Your doctor may recommend further tests to rule out any other causes. An x-ray will help to exclude the possibility of arthritis being the cause of your pain. An MRI scan provides images of the soft tissue, including muscles and tendons, and your doctor may wish to determine the extent of the damage to the tendon. To rule out the possibility that your pain is caused by a neck problem, an MRI of your neck may be ordered.
How is tennis elbow treated?
If managed well, tennis elbow will usually heal on its own. Some types of treatment are:
- Rest. An important first step to recovery is to give your arm a rest for several weeks. It will mean taking a break from the activities that cause your painful symptoms
- Ice. Ice packs placed over the elbow will help to reduce any swelling and relieve pain.
- Medications. Taking non-steroidal anti-inflammatory medications such as ibuprofen and aspirin could help to reduce pain and swelling.
- Steroid Injections. In order to temporarily relieve pain and swelling, your doctor may decide to inject corticosteroid medication directly into the affected muscle or where the tendon attaches to the bone at the elbow.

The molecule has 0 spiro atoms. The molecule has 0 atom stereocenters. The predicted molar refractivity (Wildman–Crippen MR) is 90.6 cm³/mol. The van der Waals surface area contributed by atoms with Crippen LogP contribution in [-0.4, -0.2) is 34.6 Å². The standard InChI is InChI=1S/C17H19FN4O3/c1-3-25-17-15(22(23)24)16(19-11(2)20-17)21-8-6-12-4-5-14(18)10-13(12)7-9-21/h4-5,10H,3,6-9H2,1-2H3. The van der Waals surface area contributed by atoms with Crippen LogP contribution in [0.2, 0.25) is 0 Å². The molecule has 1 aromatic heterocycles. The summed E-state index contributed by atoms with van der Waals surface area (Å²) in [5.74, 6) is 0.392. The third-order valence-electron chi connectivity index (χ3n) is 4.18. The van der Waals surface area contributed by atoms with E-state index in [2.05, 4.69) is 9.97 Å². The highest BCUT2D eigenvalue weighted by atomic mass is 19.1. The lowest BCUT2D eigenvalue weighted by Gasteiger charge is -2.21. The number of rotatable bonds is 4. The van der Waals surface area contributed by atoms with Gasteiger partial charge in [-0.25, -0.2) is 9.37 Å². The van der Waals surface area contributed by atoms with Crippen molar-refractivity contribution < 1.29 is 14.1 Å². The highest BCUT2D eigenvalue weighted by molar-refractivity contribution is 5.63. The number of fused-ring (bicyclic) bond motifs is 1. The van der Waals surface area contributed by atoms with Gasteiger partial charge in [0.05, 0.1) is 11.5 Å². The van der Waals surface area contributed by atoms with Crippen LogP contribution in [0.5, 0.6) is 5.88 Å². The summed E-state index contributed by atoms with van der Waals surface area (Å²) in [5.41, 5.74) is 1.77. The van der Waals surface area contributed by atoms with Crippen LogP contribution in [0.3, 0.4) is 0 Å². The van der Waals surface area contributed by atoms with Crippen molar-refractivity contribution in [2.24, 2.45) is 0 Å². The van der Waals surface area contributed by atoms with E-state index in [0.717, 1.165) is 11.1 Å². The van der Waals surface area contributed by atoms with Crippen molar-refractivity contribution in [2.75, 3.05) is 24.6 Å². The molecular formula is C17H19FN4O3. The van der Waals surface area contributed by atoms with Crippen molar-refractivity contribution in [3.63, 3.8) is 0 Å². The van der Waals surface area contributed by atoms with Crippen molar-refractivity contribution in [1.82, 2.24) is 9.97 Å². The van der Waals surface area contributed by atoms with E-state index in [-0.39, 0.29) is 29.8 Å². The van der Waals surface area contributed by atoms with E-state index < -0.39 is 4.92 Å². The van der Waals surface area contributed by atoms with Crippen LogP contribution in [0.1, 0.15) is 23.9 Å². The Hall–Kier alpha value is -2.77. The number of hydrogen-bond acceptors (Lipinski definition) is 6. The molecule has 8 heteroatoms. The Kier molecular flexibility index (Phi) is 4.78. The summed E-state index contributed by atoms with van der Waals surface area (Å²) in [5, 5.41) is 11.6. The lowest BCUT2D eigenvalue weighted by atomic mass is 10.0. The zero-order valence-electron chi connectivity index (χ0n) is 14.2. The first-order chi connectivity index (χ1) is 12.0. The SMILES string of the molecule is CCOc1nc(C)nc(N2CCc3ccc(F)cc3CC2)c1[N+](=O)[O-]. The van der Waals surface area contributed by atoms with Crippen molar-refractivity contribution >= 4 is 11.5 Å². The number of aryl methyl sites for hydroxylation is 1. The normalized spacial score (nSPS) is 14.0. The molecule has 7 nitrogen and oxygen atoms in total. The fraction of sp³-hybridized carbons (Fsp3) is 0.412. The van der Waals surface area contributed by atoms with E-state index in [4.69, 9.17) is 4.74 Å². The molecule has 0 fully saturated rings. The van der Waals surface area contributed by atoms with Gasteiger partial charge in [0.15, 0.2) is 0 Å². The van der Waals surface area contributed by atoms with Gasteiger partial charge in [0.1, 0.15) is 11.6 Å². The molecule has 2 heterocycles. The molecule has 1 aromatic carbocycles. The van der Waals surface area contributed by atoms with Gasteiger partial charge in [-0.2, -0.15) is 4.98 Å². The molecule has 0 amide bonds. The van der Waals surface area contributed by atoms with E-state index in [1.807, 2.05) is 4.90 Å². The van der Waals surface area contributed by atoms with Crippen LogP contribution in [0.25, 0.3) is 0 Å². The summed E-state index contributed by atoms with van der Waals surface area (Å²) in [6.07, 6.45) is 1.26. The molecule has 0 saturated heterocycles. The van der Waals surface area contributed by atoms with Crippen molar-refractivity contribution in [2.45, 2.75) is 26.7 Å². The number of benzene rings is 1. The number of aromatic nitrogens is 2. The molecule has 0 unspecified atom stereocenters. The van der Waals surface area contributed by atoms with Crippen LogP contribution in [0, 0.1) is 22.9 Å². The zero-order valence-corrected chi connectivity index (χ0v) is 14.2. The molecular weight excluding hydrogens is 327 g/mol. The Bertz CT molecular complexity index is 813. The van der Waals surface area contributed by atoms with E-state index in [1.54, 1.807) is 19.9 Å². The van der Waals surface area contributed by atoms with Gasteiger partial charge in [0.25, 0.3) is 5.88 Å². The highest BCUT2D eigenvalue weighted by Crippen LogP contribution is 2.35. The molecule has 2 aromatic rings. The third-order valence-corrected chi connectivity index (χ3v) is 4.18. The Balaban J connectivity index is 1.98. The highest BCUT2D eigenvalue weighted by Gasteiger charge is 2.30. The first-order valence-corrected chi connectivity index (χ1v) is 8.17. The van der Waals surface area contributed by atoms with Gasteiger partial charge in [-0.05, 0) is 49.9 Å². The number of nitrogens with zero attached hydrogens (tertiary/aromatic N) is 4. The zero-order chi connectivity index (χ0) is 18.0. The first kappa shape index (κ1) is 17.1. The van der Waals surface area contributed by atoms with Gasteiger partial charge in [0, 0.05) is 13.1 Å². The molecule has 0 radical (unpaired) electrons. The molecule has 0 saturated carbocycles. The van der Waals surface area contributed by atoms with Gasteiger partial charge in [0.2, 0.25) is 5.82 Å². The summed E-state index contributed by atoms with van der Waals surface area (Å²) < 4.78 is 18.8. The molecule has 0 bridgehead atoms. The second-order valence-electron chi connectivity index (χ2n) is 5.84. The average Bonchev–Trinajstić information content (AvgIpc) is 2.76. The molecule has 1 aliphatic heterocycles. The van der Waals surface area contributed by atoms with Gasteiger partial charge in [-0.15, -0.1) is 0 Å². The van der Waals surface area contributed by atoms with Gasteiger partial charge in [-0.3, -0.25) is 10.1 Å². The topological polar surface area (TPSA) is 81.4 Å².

- Brace. A common method for treating tennis elbow, a brace is centred over the back of your forearm and helps to reduce symptoms by resting the muscles and tendons.
- Physiotherapy. Using various treatments and exercises, your physiotherapist will put together a plan to help relieve your pain, strengthen the muscles in your forearms and promote healing.
- Platelet-rich plasma. Prepared from your own blood to obtain platelets, it is injected into the affected area to encourage healing.
- Extracorporeal shock wave therapy. ESWT delivers sound waves to the elbow. These sound waves cause “microtrauma” that promotes the body’s natural healing processes.
How can physiotherapy help?
Your physiotherapist will put together a management plan for your treatment, which may include:
- Manual therapy to help mobilise the elbow and wrist. If required, this could be extended to your neck and upper back.